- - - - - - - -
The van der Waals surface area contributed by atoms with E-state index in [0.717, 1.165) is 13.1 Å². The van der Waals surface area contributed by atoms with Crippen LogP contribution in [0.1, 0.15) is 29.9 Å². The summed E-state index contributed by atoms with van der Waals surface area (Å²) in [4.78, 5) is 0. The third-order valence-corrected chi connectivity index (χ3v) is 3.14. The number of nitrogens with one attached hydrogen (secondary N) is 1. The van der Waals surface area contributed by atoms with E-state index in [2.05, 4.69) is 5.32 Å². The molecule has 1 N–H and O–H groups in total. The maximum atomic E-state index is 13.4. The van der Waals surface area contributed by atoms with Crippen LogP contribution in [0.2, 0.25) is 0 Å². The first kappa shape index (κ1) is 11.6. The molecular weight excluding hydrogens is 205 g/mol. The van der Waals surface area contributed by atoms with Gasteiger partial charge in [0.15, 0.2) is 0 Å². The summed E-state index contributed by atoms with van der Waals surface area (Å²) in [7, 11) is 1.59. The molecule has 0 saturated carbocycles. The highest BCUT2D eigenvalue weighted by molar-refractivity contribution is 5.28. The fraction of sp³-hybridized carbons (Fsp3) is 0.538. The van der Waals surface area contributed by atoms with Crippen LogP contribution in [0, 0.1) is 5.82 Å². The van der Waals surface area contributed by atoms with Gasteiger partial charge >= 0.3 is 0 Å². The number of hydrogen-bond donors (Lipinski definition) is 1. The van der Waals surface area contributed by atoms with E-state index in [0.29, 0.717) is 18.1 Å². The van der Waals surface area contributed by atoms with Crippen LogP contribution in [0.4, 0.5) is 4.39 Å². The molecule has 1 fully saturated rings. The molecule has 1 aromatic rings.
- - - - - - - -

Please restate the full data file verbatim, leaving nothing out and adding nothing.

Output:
The van der Waals surface area contributed by atoms with E-state index in [0.717, 1.165) is 13.1 Å². The van der Waals surface area contributed by atoms with Crippen LogP contribution in [0.1, 0.15) is 29.9 Å². The summed E-state index contributed by atoms with van der Waals surface area (Å²) in [4.78, 5) is 0. The third-order valence-corrected chi connectivity index (χ3v) is 3.14. The number of nitrogens with one attached hydrogen (secondary N) is 1. The van der Waals surface area contributed by atoms with E-state index in [2.05, 4.69) is 5.32 Å². The molecule has 1 N–H and O–H groups in total. The maximum atomic E-state index is 13.4. The van der Waals surface area contributed by atoms with Crippen LogP contribution in [0.2, 0.25) is 0 Å². The first kappa shape index (κ1) is 11.6. The molecular weight excluding hydrogens is 205 g/mol. The van der Waals surface area contributed by atoms with Gasteiger partial charge in [0.15, 0.2) is 0 Å². The summed E-state index contributed by atoms with van der Waals surface area (Å²) in [7, 11) is 1.59. The molecule has 0 saturated carbocycles. The highest BCUT2D eigenvalue weighted by molar-refractivity contribution is 5.28. The fraction of sp³-hybridized carbons (Fsp3) is 0.538. The van der Waals surface area contributed by atoms with Crippen LogP contribution in [0, 0.1) is 5.82 Å². The van der Waals surface area contributed by atoms with Gasteiger partial charge >= 0.3 is 0 Å². The number of hydrogen-bond donors (Lipinski definition) is 1. The van der Waals surface area contributed by atoms with E-state index in [0.29, 0.717) is 18.1 Å². The van der Waals surface area contributed by atoms with Crippen LogP contribution in [0.4, 0.5) is 4.39 Å². The molecule has 1 fully saturated rings. The molecule has 1 aromatic rings.